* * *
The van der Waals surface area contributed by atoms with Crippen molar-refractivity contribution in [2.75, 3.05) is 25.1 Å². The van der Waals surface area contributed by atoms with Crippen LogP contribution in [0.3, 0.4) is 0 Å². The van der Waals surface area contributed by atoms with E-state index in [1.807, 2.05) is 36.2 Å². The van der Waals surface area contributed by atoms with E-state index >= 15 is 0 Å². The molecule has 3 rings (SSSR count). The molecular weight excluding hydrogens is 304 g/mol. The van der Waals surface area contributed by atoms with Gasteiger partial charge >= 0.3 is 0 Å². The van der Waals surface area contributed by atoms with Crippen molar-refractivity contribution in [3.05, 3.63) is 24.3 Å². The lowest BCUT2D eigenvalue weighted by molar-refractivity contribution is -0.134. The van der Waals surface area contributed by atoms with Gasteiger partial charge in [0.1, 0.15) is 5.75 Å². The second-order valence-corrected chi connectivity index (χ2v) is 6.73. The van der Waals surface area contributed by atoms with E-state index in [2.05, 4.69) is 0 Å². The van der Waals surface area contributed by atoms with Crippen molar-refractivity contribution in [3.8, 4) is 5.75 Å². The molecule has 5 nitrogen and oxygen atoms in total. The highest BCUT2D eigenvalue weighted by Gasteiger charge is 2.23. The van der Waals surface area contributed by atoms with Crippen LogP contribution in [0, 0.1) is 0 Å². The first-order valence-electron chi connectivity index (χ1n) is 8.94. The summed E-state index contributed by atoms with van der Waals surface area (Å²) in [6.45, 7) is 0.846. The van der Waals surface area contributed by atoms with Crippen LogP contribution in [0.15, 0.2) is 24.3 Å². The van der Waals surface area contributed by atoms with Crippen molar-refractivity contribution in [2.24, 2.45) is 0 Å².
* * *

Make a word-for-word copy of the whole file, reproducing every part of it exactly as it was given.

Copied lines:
The van der Waals surface area contributed by atoms with Crippen molar-refractivity contribution in [2.75, 3.05) is 25.1 Å². The van der Waals surface area contributed by atoms with Crippen LogP contribution in [0.3, 0.4) is 0 Å². The van der Waals surface area contributed by atoms with E-state index in [1.807, 2.05) is 36.2 Å². The van der Waals surface area contributed by atoms with E-state index >= 15 is 0 Å². The molecule has 3 rings (SSSR count). The molecular weight excluding hydrogens is 304 g/mol. The van der Waals surface area contributed by atoms with Gasteiger partial charge >= 0.3 is 0 Å². The van der Waals surface area contributed by atoms with Crippen molar-refractivity contribution in [3.05, 3.63) is 24.3 Å². The lowest BCUT2D eigenvalue weighted by molar-refractivity contribution is -0.134. The van der Waals surface area contributed by atoms with Gasteiger partial charge in [0.1, 0.15) is 5.75 Å². The second-order valence-corrected chi connectivity index (χ2v) is 6.73. The van der Waals surface area contributed by atoms with E-state index in [2.05, 4.69) is 0 Å². The van der Waals surface area contributed by atoms with Crippen molar-refractivity contribution in [3.8, 4) is 5.75 Å². The molecule has 5 nitrogen and oxygen atoms in total. The highest BCUT2D eigenvalue weighted by Gasteiger charge is 2.23. The van der Waals surface area contributed by atoms with Crippen LogP contribution in [0, 0.1) is 0 Å². The first-order valence-electron chi connectivity index (χ1n) is 8.94. The summed E-state index contributed by atoms with van der Waals surface area (Å²) in [6.45, 7) is 0.846. The van der Waals surface area contributed by atoms with Crippen LogP contribution in [0.15, 0.2) is 24.3 Å². The van der Waals surface area contributed by atoms with Crippen molar-refractivity contribution in [2.24, 2.45) is 0 Å².